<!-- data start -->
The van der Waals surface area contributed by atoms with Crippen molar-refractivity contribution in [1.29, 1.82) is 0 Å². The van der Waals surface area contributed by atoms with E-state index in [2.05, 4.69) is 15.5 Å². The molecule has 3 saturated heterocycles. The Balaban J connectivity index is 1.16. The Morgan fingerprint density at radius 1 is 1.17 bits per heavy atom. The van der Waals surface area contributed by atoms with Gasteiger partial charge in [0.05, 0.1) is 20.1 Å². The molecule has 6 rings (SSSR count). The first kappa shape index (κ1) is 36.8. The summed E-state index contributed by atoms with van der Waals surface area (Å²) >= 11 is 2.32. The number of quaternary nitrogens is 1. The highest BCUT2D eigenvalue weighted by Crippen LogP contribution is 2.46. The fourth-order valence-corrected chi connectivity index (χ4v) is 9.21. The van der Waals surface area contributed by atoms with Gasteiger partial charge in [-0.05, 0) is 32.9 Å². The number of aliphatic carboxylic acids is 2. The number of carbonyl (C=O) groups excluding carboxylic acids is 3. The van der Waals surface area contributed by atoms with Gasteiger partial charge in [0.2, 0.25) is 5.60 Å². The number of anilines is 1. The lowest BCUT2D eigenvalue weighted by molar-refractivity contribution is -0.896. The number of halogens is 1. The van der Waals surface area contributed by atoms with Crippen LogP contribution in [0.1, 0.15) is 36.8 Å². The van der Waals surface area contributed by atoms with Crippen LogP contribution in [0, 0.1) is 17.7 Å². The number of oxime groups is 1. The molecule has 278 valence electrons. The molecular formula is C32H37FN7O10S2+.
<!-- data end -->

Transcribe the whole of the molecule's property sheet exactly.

The van der Waals surface area contributed by atoms with Crippen molar-refractivity contribution in [1.29, 1.82) is 0 Å². The van der Waals surface area contributed by atoms with E-state index in [2.05, 4.69) is 15.5 Å². The molecule has 3 saturated heterocycles. The Balaban J connectivity index is 1.16. The Morgan fingerprint density at radius 1 is 1.17 bits per heavy atom. The van der Waals surface area contributed by atoms with Gasteiger partial charge in [0.05, 0.1) is 20.1 Å². The molecule has 6 rings (SSSR count). The first kappa shape index (κ1) is 36.8. The summed E-state index contributed by atoms with van der Waals surface area (Å²) >= 11 is 2.32. The number of quaternary nitrogens is 1. The highest BCUT2D eigenvalue weighted by Crippen LogP contribution is 2.46. The fourth-order valence-corrected chi connectivity index (χ4v) is 9.21. The van der Waals surface area contributed by atoms with Gasteiger partial charge in [-0.05, 0) is 32.9 Å². The number of aliphatic carboxylic acids is 2. The number of carbonyl (C=O) groups excluding carboxylic acids is 3. The van der Waals surface area contributed by atoms with Gasteiger partial charge in [0.2, 0.25) is 5.60 Å². The number of anilines is 1. The lowest BCUT2D eigenvalue weighted by molar-refractivity contribution is -0.896. The number of halogens is 1. The van der Waals surface area contributed by atoms with Crippen LogP contribution in [0.1, 0.15) is 36.8 Å². The van der Waals surface area contributed by atoms with Crippen LogP contribution in [0, 0.1) is 17.7 Å². The number of oxime groups is 1. The molecule has 278 valence electrons. The molecular formula is C32H37FN7O10S2+.